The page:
Theatre Review: Stalin’s Daughter – The Brewery Theatre, Bristol – Tuesday 12th August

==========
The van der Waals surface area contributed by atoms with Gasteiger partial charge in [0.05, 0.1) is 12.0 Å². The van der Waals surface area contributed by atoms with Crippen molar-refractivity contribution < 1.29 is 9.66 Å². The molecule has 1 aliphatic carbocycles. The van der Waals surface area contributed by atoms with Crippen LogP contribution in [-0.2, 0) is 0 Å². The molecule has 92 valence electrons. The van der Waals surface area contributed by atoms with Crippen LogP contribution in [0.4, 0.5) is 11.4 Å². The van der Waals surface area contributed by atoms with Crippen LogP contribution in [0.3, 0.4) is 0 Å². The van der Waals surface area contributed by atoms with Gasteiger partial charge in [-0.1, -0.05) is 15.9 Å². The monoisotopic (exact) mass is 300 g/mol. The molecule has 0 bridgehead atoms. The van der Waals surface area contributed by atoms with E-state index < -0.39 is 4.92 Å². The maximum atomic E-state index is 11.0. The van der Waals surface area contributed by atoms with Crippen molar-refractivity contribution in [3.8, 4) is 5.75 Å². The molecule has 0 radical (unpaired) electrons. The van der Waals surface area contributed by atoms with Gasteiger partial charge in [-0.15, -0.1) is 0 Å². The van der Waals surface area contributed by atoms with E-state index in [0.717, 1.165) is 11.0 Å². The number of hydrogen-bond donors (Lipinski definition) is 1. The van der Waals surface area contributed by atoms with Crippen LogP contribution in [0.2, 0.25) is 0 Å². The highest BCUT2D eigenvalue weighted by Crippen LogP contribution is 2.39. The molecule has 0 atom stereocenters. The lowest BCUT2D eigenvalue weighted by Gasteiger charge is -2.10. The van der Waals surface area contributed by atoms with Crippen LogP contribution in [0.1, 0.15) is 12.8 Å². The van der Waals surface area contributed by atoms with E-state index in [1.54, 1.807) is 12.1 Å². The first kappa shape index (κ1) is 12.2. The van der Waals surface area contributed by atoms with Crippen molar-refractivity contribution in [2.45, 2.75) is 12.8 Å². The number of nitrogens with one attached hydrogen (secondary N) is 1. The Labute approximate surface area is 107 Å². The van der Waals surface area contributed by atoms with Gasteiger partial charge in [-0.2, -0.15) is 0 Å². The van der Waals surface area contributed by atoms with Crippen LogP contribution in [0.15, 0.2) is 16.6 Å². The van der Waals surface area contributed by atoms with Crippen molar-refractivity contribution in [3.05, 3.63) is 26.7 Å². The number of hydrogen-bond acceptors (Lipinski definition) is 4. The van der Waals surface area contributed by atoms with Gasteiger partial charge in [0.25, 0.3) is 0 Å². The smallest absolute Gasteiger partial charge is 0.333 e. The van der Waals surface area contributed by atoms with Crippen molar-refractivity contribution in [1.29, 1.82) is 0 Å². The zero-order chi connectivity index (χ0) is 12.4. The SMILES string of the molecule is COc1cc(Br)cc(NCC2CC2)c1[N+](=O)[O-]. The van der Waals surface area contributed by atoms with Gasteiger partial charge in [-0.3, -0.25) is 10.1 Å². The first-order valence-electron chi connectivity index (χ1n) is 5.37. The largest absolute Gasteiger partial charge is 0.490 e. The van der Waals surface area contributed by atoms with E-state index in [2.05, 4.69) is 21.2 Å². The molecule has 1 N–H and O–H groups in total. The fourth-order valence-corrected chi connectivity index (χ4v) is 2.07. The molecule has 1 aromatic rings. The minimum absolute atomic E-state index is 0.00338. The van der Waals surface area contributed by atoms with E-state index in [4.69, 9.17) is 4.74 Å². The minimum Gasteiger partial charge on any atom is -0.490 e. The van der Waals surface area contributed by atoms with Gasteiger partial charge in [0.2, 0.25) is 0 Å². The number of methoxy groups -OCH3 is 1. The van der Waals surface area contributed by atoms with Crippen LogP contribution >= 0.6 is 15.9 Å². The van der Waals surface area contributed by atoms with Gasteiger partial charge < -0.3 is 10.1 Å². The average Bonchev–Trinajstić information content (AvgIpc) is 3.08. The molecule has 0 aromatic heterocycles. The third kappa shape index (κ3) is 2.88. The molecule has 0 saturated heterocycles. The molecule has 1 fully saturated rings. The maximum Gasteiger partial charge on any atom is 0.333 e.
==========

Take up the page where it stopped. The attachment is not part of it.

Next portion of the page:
Stalins-Daughter-Image1_for_web-480x360 Unbeknown to many Bristolians is the actuality that, for many years, the suburb of Clifton once played host to the progeny of one of the world’s most brutal dictators. After fleeing for America in 1967, Svetlana Alliluyeva’s journey of escape from both the Soviet Union and the overbearing legacy of a father who was responsible for the death of countless millions, first led her to Bristol in the 1990s. On often overlooked aspect of tyranny is the collateral horror bequeathed to family members of despotic rulers and ‘Stalin’s Daughter’ uses this as a basis for exploration as it imagines Svetlana’s life during her many years in Bristol up until her final migration to the USA in 2009. Standing on the austere stage, eyes wide, bright and hopeful as she portrays her character’s arrival in the West Country, Kirsty Cox’s 70 minute monologue begins as she solitarily, and skilfully, delivers Svetlana’s story.  After being taught the colloquial method of thanking her taxi driver, “Cheers drive,” there is a light touch to Svetlana’s arrival in the city as her laughing embrace of the birds, the sunshine and the grass imbue her with notions of a “happy” and “inconspicuous” escape from her past. However, the shadow of terror never looms too far away as a series of flashbacks and recollections bring forth the grim spectre of yesterday: she drops a pineapple on the Clifton streets and imagines the gutter being filled with the blood and remains of butchered Communists while also recalled is the death of her mother, later arising as a suspected suicide, when Svetlana was just six years old. Striving to quell the destructive power of her retrospection, she looks to the future with a forced optimism: “Tomorrow I make new memories.” After constant attempts at retreat and reinvention through a series of identity changes, Svetlana manages at least some semblance of a “reclusively inclusive” life; changing from Phyllis Richards to Angela Bruckner to Stephanie Hatcher, she adopts routines of “takeaway on a Thursday,” dancing at the Women’s Institute and, during regular trips to shop for fruit, takes a shine to local greengrocer Vince. These ventures into normalcy are soon tarnished though as her vivid recalling of the past lead to missed opportunities with Vince and a harrowing memory of being six years old and, courtesy of her father, being dragged up to a dance floor by her hair and forcibly made to Polka dance for the Bolsheviks. With the barebones simplicity of an empty stage, save for a simple rack of shelving and a few small props, Cox admirably brings the tale to life. Using changes of intonation to capture the clipped dialogues of various characters and an often florid, present tense delivery of both the main narrative and the regular forays into reminiscence, Cox wonderfully executes David Lane’s script with expert confluence. Though there are lulls where the limitations of the single person format become apparent, they are conquered by Cox’s utterly convincing and dynamic performance. After the revelation of Svetlana’s “secret friend” and a visit to a dying Vince, who recognises Svetlana as the real face behind her various identities, she concedes the truth from which there is seemingly no escape: “I’m Stalin’s Daughter.” At the show’s epilogue, we are presented with the symmetry of the same taxi vehicle as a cancer-ridden Svetlana departs from Bristol forever. For Joseph Stalin’s daughter it seems all too clear that, to make new memories, there were never enough tomorrows. 7/10